More Fabtech takeaways: Channel rumblings, fiber laser's ceiling
Following ILS' observations about the recent Fabtech expo in Las Vegas, NV, Mark Douglass from Longbow Research has shared his own similar key takeaways from the event: the mood was positive but cautious, and everyone's still bullish on solid-state lasers (and especially fiber).
Las Vegas, NV - Following ILS' observations about the recent Fabtech expo in Las Vegas, NV, Mark Douglass from Longbow Research has shared his own key takeaways from the event which echo our own.
The mood at Fabtech was busy and positive at least about the show itself, though Douglass says the mood was more optimistic at IMTS a few weeks prior. Expectations are for a flat 2013 in terms of equipment and systems sales, which "is probably a best case," he admits -- given headwinds of tax rate increases, higher healthcare costs, and reduced depreciations. He also cites "rumblings" in the channel warning of "a dramatic fall-off in manufacturing, especially heavy equipment, in 4Q12 and likely 1Q13 to balance inventories."
The fiber laser segment continues to be a bright spot, and Douglass noted their increased presence at this year's show. "All of the major cutting system manufacturers, including Amada, Trumpf, Bystronic, Mazak, and now Mitsubishi have a fiber or disk," he noted, with other notable OEMs also highlighting fiber including BLM, Prima, and Salvagnini. Alternatives to IPG aside from Trumpf and Amada "were few and far between," though Douglass observed examples for RSTI (Bystronic, and a European OEM) and Hypertherm (with an Ohio-based OEM). Coherent could ship its 1 kW fiber laser by year's end or early 2013, Douglass notes, to be incorporated not in its own Metabeam system as well as OEM systems, and the firm is planning multi-kW products in the next year. Jenoptik, which wasn't at Fabtech but was at IMTS, is "getting traction with its 1 kW," he added.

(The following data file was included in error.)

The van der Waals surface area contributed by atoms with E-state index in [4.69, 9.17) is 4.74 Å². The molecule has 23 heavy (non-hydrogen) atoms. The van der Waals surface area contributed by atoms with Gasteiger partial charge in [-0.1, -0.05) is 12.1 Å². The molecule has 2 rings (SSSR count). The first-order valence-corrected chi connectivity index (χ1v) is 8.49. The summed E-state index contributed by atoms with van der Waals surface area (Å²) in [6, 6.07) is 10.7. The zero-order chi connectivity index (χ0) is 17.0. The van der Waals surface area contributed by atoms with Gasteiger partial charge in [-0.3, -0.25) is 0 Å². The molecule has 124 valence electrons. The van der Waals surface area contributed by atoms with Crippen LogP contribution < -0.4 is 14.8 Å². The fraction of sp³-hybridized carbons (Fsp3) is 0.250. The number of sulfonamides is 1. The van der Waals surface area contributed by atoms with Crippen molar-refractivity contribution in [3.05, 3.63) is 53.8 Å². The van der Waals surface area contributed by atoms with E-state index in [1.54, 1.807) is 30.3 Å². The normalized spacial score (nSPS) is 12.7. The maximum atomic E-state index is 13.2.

Douglass also noted a number of 4 kW fiber laser introductions, which he says is "likely the new norm for metal cutting" as it enables not only high-speed thin-sheet metal cutting but also flexibility in cutting thicker materials (though CO2 is still the preference). "With every major OEM now demonstrating a fiber/disk laser it certainly legitimizes and solidifies the place of this newer generation of
solid state lasers in the industry," Douglass writes.
As metal fabricators become more familiar with fiber laser technology and as the technology widens its use into thicker metal cutting, Douglass sees the solid-state technology ultimately grabbing 50% or even 75% of the cutting systems market, vs. today's 20%-25%.
More broadly, solid-state lasers is becoming a crowded arena beyond fiber. Douglass spotlighted TeraDiode, which showcased its 2 kW direct-diode laser with 4 mm-mrad beam quality in a 100 μm fiber and ~40% target wall-plug efficiency (vs. ~30% for fiber lasers). The company promises beta shipments to OEMs in 1Q13, and a scale-up to several kW later in the year.